All had NAT loopback enabled. He cannot connect, and there is no log entry

I've changed the rule to allow to any destination, and had a warning that I had to turn NAT loopback off for that, and did so. Waiting to see if he can successfully connect.

I have two other firewall rules, one to allow GRC to ping, and one to allow him to ping. The rule for GRC works, the rule for him to ping doesn't, and again no log entry.
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Anav
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reply to TheJoker
Start over and set it up the way I (and Brano suggested), you have too many rules and need to simplify. What your doing makes no sense to me.

What FTP program are you using. I had no problems with SERVU for example.


Gork
Ou812ic

join:2001-10-06
Bountiful, UT

2 edits
@Brano; Thanks for the clarification. I'm almost curious enough to set up an FTP server for testing...

@The Joker; What is this "signaling port" you're referring to? You're using port 21, right? There should be no need to forward a "signaling port." If you set this up manually:

Forward port 21
Open port 21 in firewall for WAN to FTP server
Forward ports 3456 to 3460 (I'd open more than one)
Open ports 3456 to 3460 in the firewall for WAN to FTP server

Make sure you've set up the FTP server to use ports 3456-3460 for PASV connections. Make sure the FTP server is set up to use normal port 21. If it has the option, set port 20 as the data port for ACTV connections.

Done.

If your tester is behind a NAT router and/or firewall make sure they're attempting connections via PASV. (If they know about FTP ALG their router/firewall may allow them to connect to your FTP server via ACTV, but it would have to activated properly. And any software firewall they have running may need special settings as well.)

Be aware of any software firewall programs you or your tester may be running during testing. Also, for testing purposes, if your tester isn't computer savvy, you may want to have them turn off any software firewall and connect their computer directly to the Internet.

Beyond that, I know that @Brano ain't no dummy, if he says all you need to do is activate the FTP ALG in the router for either server or client connections to work properly I would tend to believe him.


Gork
Ou812ic

join:2001-10-06
Bountiful, UT
Click for full size
ftp-nat
Click for full size
ftp-fw
Click for full size
ftp-pasv-nat
Here are my port forwarding and firewall rules in my USG. For the first NAT screen shot, the Xavier object is the only one I believe isn't a default in the router, and that object only references the static IP address of the computer which runs my FTP server. Note that I used the default FTP object, which includes ports 20 & 21, but only port 21 needs to be forwarded.

For the fw rule there are two objects called Xavier. One is the same as for the NAT rule which refers to the static IP address of my "FTP server computer" and the other is an object group which refers to FTP port 21 and the FTP-PASV ports I use, 3000-3010.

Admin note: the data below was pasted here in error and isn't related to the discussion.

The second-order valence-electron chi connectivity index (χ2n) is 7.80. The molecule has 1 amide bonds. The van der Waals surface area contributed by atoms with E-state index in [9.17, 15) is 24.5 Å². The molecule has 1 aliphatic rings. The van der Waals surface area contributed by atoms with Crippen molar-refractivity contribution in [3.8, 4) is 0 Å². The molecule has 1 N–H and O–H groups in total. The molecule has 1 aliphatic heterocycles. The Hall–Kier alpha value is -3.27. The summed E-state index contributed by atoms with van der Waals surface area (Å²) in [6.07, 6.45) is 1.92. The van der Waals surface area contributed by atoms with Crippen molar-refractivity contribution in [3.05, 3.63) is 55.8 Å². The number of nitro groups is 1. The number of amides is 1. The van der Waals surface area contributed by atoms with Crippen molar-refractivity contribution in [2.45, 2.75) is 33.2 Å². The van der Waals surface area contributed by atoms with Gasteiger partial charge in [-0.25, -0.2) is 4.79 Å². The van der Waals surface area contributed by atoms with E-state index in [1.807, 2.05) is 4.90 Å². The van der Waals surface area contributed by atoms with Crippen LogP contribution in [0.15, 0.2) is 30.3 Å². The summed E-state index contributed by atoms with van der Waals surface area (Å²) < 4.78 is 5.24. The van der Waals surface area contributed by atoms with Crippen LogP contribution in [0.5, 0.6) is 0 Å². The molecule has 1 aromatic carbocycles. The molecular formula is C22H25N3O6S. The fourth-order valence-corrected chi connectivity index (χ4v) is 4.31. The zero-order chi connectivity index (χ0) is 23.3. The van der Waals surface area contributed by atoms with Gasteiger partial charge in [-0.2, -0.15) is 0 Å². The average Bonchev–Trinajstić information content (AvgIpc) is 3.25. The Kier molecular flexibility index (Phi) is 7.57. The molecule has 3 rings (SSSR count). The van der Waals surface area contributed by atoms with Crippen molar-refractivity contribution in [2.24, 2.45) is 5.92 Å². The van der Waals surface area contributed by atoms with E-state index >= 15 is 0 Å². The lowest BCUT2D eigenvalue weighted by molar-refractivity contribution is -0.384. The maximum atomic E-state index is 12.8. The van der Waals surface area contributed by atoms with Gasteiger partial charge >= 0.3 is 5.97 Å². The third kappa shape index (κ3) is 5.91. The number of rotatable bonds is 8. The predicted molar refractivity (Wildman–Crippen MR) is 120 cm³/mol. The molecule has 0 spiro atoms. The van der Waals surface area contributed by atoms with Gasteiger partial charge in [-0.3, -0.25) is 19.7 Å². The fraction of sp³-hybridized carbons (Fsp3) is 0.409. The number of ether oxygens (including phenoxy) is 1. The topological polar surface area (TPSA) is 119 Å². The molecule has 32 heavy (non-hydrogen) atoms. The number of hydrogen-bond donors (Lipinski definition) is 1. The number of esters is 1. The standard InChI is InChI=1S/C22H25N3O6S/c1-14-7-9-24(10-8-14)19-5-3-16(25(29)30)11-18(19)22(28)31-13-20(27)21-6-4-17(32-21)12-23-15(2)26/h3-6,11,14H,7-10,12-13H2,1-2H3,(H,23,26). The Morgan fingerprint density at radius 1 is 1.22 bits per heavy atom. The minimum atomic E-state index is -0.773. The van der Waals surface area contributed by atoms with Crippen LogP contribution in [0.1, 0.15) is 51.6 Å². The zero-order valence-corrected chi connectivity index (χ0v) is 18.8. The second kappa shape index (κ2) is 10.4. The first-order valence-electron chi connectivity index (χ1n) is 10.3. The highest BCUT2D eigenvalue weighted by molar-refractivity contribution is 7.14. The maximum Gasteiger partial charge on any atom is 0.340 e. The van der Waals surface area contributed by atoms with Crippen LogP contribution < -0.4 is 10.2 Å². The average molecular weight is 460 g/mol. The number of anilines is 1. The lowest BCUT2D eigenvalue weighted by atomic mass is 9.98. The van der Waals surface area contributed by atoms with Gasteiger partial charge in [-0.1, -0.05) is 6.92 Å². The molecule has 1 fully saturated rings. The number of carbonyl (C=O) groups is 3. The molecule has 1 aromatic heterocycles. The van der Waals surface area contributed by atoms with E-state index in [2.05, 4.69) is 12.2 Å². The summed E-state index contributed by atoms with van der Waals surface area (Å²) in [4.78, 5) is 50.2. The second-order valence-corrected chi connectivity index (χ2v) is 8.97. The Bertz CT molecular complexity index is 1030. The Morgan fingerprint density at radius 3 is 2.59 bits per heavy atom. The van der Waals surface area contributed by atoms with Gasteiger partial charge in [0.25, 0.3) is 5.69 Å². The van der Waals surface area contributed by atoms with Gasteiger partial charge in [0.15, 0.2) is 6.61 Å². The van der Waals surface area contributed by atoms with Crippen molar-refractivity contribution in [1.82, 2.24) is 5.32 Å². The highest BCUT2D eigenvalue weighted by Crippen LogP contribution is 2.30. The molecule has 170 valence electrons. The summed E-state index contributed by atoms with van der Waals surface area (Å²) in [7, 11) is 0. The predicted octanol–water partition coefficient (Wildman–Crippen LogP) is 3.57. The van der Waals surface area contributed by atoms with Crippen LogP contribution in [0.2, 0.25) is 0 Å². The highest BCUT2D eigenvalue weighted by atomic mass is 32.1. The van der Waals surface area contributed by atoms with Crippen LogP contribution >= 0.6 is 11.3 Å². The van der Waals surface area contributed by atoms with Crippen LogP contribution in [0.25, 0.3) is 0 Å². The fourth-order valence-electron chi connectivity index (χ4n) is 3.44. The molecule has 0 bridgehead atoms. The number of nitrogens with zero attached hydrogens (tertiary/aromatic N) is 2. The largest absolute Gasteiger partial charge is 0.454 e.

My last screen shot shows the NAT rules for my PASV FTP ports.


Brano
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reply to TheJoker
In addition to all of above, keep in mind that firewall rules are evaluated from top to bottom and first match is applied and no additional rules are evaluated. The order of rules is important.


Anav
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reply to TheJoker
Again, I would never do it the way gork has it set up. YOu dont need pasv anything. One rule.

Also gork what the heck is wan-ip? in your NAT rules?

3 pics provided.........


Anav
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Click for full size
Make sure your ping rule is number 1 (first on the wan to zywall list).

You should see your friends IP in the logs. It should match the WANIP you put in source in the firewall rule.

Ensure you have the SYSTEM ftp admin access disabled.


TheJoker
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On Anav's advice to not restrict the port forwarding by originator IP, and let the firewall rule take care of it, I think I may have it once he tries again. While I was out mowing (nice here yesterday and today) there was a successful ping and a successful forwarding to the FTP server (not connected due to my configuration error in the server). It was good to see the connection refusal in the FTP server, it was the first time it made it that far. I think it's easy from here.

Is there any way to expand the size of the log? It's 11 pages, and that only encompasses a 2 hour time frame before entries drop off. I see that I can e-mail logs, but I'd prefer to increase the size of the log if possible.
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Brano
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Send the logs to USB stick.


TheJoker
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That was easy, and the best documented thing in the User Manual of anything I've done so far.

And I've now had a successful connection of my user.

Thanks everyone.
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Microsoft MVP/Consumer Security 2009-2010


Gork
Ou812ic

join:2001-10-06
Bountiful, UT
reply to Anav
said by Anav:

Again, I would never do it the way gork has it set up. YOu dont need pasv anything. One rule.

Also gork what the heck is wan-ip? in your NAT rules?

wan-ip is an interface IP object for the WAN-1 IP address. In other words, the IP address assigned to me by my ISP. I thought this was a default object in the device - apparently not.

As far as "you don't need pasv anything" goes, without any server side FTP ALG NAT and firewall rules would be necessary for PASV FTP to work or the client wouldn't be able to connect to the open port on your server's computer - the connection would be blocked at the USG.